Marilyn Kisse was one of the many cow/calf producers viewing the ranches on the tour. Like others, she wore gloves, a coat, hat and tall boots, as the rain was falling in “buckets,” and some of the fields were becoming muddy.

Kisse and her husband, Adolph, are cow/calf producers near Richardton.

“We are seeing some very nice cattle today. I always go on the Stockmen’s tour, every year because I enjoy meeting people and seeing the individual operations all over the state,” Kisse said.

On the first day, participants viewed the Dukart Ranch near Manning.

The Dukart Ranch is a fourth-generation registered and commercial Black Angus ranch that celebrated its 100th year in operation this year under the same family.

Derrick and Angie own and operate the Angus ranch with their kids: Iris, Ian and Jude, along with Derrick’s parents. Angie’s parents are also part of the family operation and take care of the yearlings in the summer.

Derrick Dukart told the large crowd gathered around the opening to the barn that he appreciated the fall moisture they were receiving.

“We have been very dry here,” he said, adding because of that, they weaned calves in October.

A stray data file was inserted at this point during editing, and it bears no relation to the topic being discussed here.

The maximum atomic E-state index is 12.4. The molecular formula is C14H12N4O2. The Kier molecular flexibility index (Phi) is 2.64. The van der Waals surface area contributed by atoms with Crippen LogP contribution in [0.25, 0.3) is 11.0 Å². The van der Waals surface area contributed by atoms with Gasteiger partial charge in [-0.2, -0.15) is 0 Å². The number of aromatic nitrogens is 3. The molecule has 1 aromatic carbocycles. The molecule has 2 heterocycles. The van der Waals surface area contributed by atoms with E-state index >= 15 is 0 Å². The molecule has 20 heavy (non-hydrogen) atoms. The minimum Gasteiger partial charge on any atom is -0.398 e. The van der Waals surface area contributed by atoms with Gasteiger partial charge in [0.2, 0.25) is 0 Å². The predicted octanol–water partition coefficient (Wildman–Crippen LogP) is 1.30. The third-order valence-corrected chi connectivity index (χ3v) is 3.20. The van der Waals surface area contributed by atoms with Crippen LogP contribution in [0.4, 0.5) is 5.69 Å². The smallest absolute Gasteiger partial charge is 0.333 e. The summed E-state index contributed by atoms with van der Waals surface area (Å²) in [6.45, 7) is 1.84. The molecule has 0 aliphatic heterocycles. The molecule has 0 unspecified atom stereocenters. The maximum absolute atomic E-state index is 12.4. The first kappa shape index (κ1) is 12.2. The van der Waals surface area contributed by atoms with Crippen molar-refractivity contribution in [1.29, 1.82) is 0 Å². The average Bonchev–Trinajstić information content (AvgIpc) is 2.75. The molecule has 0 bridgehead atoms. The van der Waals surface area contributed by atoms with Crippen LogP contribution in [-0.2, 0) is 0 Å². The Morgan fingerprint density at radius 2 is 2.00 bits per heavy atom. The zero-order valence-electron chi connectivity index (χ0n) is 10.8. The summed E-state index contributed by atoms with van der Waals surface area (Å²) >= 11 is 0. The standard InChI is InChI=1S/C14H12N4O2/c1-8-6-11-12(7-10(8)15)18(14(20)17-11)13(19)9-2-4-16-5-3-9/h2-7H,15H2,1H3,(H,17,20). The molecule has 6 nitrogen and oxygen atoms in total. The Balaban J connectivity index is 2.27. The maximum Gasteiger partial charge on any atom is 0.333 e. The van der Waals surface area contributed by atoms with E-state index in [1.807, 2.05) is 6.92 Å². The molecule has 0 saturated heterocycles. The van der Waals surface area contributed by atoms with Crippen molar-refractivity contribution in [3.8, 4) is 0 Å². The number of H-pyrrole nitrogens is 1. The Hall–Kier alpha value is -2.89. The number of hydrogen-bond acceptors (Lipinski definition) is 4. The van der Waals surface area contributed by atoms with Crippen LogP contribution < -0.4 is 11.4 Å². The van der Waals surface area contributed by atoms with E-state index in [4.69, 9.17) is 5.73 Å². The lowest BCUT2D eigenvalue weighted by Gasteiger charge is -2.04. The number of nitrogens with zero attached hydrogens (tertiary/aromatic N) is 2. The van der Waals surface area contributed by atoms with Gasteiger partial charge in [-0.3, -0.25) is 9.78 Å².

The Dukarts calve in April and May.

“We are a no-frills operation and run our cattle on grass, crop residue, and cover crops,” Dukart said, adding on the farm side of the aisle, they grow wheat, corn, barley, oats and cover crops.

The Dukarts are well known for their cover crops and have grown cover crops in the past that have reached 6 feet tall or more. The cattle aren’t picky and will easily mow through the cover crops.

The family works with the NDSU Dickinson Research Extension Center and Doug Landblom, DREC livestock specialist, on cover crop research and cover crop livestock grazing. Derrick has given presentations on cover crops at the center’s tours.

“This year, our cover crops didn’t do very well but still provided soil benefits,” he said in a separate interview. “We got hail in July and some cover crops got hailed out, in addition to the dry conditions we had.”

They did get some production, and don’t need to buy hay.

“We have enough forage put together for this winter,” he added.

Dukart believes cover crops can help a farm/ranch because there are less inputs involved.